The stock market may have come all the way back to its pre-financial crisis heights, but five years later pre-retirees and retirees haven’t forgotten what they experienced. That was Spectrem Group CEO George Walper’s message to attendees at the fourth annual Innovative Retirement Strategies conference produced by Financial Advisor and Private Wealthmagazines in Orlando on March 13.
Most of the investing public remains conservatively positioned, even though they say their attitude towards risk is moderate. With the strong rebound in equities, Walper said that “many say they want to get a little more aggressive.”
Looking at the far ends of the wealth spectrum, many of the folks at the bottom and the top have largely recovered their net worth. The number of households with $1 million or more jumped 400,000 to 8.99 million in 2012, acccording to Spectrem’s most recent survey.
But one market segment, the mass affluent, has failed to rebound, Walper said. This group, with between $500,000 and $1 million in investable assets, represents a large subset of the U.S. population.
This is the group with the highest percentage of their money in cash. Many of them went to cash during the financial crisis and never got back into the markets, Walper argued.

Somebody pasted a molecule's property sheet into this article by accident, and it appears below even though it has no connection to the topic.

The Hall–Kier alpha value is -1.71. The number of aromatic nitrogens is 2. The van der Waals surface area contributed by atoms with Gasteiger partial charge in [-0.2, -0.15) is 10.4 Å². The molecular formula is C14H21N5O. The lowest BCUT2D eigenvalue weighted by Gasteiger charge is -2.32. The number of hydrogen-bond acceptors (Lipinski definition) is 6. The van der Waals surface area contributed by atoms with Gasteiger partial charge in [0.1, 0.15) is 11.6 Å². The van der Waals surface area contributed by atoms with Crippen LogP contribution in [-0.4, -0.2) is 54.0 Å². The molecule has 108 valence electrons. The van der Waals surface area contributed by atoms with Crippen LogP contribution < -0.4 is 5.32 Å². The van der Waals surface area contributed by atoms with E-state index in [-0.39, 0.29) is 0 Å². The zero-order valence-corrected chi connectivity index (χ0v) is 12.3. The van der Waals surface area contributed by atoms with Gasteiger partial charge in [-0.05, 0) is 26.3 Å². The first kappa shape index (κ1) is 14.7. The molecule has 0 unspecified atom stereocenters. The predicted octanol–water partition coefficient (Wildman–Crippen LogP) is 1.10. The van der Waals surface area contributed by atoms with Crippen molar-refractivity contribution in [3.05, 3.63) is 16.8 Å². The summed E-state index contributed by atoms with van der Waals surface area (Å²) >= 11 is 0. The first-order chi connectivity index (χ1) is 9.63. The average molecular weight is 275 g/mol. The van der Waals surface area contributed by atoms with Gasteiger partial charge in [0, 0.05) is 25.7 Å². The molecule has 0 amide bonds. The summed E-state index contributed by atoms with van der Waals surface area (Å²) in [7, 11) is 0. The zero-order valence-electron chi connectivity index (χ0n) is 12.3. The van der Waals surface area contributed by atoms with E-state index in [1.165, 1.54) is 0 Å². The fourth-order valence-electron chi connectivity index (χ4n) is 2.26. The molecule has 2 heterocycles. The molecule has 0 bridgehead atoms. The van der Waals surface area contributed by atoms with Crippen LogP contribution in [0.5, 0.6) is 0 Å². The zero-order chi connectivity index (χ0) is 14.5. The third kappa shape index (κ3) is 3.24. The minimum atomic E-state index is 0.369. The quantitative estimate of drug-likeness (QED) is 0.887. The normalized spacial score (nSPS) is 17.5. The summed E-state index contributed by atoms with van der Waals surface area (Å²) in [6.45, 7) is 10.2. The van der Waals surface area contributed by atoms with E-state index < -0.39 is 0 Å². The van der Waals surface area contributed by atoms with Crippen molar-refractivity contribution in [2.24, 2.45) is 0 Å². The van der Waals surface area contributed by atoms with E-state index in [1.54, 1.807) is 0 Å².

The largest percentage of wealthy investors are retired and low interest rates have them worried about income, Walper said. Moreover, the current political climate, which typically matters only around election time, remains a dominant concern.
Wealthy Americans felt better in January after a degree of clarity emerged about what tax rates would be. But Walper said they now feel worse as Congress is talking about more tax increases. Sixty percent of investors surveyed by Spectrem say they think the U.S. economy will have recovered when unemployment reaches 6 percent.
Another change emerging from the Great Recession is that nobody is rushing to retire anymore, Walper said. And while those individuals who use advisors express greater satisfaction than they did in 2009, the level of satisfaction with advisors hasn’t returned to pre-crisis levels.
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